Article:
What is it?
The Duster is Dacia’s basement budget entry into the compact crossover SUV market. With prices starting at just £13,995, it’s the cheapest new SUV in Britain. At that price, drivers are offered a huge amount of car for their cash. The new model benefits from a facelifted exterior, updated technology and a spacious and comfortable interior. The outgoing model proved to be a hit for Renault’s low-cost brand so the new car has a lot to live up to.
To find out whether it has got what it takes, we spent a week living with the new Duster.
Dacia has pulled out all the stops to make this new car even better than its predecessor. It has been given a fuel tank that is 16.2-litres larger than the old car – increasing range by more than 155 miles. On the outside, fresh design elements include new Y-shaped LED lights, an updated grille design and new rear spoiler as well as restyled alloy wheels which are aimed to aero-optimised. Inside, drivers benefit from a new high-positioned centre console and a brand-new 8-inch touchscreen.
Tweaks have also been made to the spec trim levels and the engine line up in order to make the range more streamlined.
What’s under the bonnet?
The Duster is available with a range of different engines but the model we tested – the TCe 100 – was fitted with a 1.0 litre turbocharged bi-fuel unit, meaning it’s able to run on both petrol and LPG gas. The engine is smooth and relatively quiet and offers a very impressive 800 miles of range. ‘Our’ car had a six-speed manual gearbox which was also incredibly smooth.
Elsewhere there is a new automatic model, with a six-speed dual-clutch gearbox purely available on the range-topping ‘TCe 150’ model linked to a 1.3-litre turbocharged petrol putting out 148bhp and 250Nm of torque.
All engines are available in both two-wheel- and four wheel-drive versions of the Duster.
What’s it like to drive?
The Duster has a very soft and comfortable ride and is great around a busy city. Despite its small engine it certainly is not slow pulling away – although it does start to feel slightly more sluggish at high speeds on the motorway. On the whole, the Duster is very capable on most surfaces and feels stable even on tight, winding roads. On long journeys, the Duster eats up the miles with ease and you get out feeling just as comfortable as you were when you got in.
From a driver’s point of view, the driving position is nice and high – offering good visibility all around the car – and the steering is light and responsive which makes for a pleasant driving experience.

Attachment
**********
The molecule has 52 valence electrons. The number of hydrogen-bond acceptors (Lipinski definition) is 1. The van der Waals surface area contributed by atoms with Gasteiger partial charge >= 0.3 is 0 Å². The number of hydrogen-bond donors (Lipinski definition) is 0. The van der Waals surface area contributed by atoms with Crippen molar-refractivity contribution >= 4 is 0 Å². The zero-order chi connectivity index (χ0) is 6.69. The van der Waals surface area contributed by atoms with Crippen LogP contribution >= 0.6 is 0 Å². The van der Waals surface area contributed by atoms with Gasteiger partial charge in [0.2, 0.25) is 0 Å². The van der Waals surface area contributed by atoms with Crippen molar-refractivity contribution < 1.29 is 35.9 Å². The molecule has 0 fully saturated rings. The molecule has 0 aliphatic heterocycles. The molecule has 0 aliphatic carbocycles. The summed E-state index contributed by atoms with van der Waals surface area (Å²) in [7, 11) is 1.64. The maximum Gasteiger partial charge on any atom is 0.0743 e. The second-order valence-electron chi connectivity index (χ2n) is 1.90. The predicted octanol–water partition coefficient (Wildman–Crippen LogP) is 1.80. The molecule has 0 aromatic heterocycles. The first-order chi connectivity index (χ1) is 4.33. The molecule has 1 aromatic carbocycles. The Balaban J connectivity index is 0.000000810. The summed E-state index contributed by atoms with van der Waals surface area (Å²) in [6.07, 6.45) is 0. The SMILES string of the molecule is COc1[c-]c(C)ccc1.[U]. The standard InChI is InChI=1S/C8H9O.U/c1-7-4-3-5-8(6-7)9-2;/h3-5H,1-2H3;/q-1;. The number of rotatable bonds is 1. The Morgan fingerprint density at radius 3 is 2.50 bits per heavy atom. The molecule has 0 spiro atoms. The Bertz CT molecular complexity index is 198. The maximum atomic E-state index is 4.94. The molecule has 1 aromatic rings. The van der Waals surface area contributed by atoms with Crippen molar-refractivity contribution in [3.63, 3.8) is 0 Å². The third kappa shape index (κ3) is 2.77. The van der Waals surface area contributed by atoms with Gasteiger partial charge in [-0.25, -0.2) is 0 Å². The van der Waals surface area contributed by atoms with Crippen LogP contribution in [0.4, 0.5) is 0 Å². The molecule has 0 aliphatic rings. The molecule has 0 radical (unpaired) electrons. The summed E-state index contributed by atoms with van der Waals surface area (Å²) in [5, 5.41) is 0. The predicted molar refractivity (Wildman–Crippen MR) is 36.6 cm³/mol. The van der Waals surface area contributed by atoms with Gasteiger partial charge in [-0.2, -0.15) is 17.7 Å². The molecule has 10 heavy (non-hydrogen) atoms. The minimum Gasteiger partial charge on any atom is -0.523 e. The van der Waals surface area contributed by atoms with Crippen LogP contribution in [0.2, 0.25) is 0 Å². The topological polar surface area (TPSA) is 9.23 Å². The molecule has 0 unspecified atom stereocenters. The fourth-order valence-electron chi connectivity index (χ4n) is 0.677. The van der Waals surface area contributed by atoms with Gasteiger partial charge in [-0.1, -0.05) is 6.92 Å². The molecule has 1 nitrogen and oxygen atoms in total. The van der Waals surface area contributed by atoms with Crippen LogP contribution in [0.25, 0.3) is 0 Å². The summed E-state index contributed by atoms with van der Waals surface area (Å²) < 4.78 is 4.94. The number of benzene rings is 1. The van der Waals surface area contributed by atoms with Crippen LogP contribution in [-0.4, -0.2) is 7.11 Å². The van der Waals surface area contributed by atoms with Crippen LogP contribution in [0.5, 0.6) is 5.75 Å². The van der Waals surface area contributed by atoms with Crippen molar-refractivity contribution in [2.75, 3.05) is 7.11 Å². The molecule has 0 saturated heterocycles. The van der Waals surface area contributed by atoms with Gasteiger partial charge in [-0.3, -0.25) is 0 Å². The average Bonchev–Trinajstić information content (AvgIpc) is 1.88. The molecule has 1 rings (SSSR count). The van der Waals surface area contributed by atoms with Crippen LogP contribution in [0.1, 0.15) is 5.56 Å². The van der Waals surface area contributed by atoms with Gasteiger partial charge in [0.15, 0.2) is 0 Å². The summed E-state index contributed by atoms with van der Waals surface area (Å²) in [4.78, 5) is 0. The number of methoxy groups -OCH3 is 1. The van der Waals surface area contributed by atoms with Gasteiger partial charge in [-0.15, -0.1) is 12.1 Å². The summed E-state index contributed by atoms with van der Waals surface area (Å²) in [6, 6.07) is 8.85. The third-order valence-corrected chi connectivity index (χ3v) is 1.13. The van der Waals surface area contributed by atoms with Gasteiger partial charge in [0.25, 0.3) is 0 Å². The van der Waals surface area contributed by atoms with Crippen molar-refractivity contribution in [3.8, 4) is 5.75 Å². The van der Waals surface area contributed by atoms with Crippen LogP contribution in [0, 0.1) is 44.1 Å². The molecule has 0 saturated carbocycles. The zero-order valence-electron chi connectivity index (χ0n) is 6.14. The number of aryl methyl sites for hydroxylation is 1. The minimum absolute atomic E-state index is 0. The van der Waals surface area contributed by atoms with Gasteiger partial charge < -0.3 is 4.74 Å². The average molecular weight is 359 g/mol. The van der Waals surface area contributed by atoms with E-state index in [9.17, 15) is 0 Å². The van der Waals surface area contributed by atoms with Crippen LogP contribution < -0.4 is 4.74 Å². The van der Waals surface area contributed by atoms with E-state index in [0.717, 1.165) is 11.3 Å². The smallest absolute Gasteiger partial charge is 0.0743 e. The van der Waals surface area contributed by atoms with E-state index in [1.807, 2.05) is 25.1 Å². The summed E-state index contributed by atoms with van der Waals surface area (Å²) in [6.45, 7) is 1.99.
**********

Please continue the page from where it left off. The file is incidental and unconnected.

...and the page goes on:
How does it look?
Let’s get this out of the way early – the red Duster we had with its black plastic bumpers is never going to win any beauty prizes. Its chunky looks might not be for everyone, but then again appearances are down to the individual.
Having said that, while the Duster may not be the best looking car in the world to our eyes, it certainly has some nice touches. The chrome grille at the front end adds a classier look to the car and the sleek Y-shaped LED headlamps are also a nice touch.
What’s it like inside?
Inside, the Duster has a basic but charmingly unpretentious interior. There aren’t too many luxuries but at the same time, it doesn’t feel like there is anything major missing. There is an easy to use 18-inch touchscreen in the centre of the dash and everything feels solidly built and well-put-together – if maybe slightly lacking in flair. The only real issue we experienced with the interior was a bizarrely positioned audio stalk which is completely blocked by the steering wheel and also gets in the way of the ignition when switching the car off.
In terms of room, there is plenty of leg and head space for three passengers in the back as well as 478-litres of boot space. During our week with the Duster, it was also easily able to swallow up an eight-foot Christmas tree with the rear seats folded down.
What’s the spec like?
With this new Duster, Dacia has worked hard to improve the level of spec on offer. The Essential model that we drove (costing £13,995) includes the 8-inch touchscreen seen across the range but moving up to Comfort (£15,496) and Prestige (£16,695) models adds features such as Apple CarPlay, Android Auto and built-in navigation. Despite being one of the cheapest new cars on the market, drivers are also treated to automatic lights, a rear camera, rear parking sensors and blind-spot warnings. All models have DAB radio as standard and two USB sockets to charge your smartphone.
While some of its rivals may offer slightly better spec and technology, none can match the Duster when it comes to value for money.
Overall we really grew to love the Duster. Yes, it may not be the best looking, quickest or most glamorous car on the road but it more than makes up for that with charm and value for money. Dacia offers a smooth, comfortable and spacious SUV in the Duster and it’s one that does all of that at a fraction of the price of its rivals. As an everyday family car, it really is fantastic. The bi-fuel versions also have the extra feather in their cap of offering over 800 miles of range.
The car is easy to drive, has a soft ride and the level of standard equipment is really impressive for a car of its size. It all adds up to really positive news for Dacia and it looks like the new Duster will be just as popular as its predecessor.
Model: Dacia Duster
Base price: £13,995
Model as tested: Dacia Duster Comfort TCe 100 Bi-Fuel 4x2
Price as tested: £13,995
Engine: 1.0 litre turbocharged bi-fuel
Torque: 160Nm (Petrol) 170Nm (LPG)
Max speed: 103mph (Petrol) 104mph (LPG)
0-60mph: 14.9 seconds (Petrol) 12.9 seconds (LPG)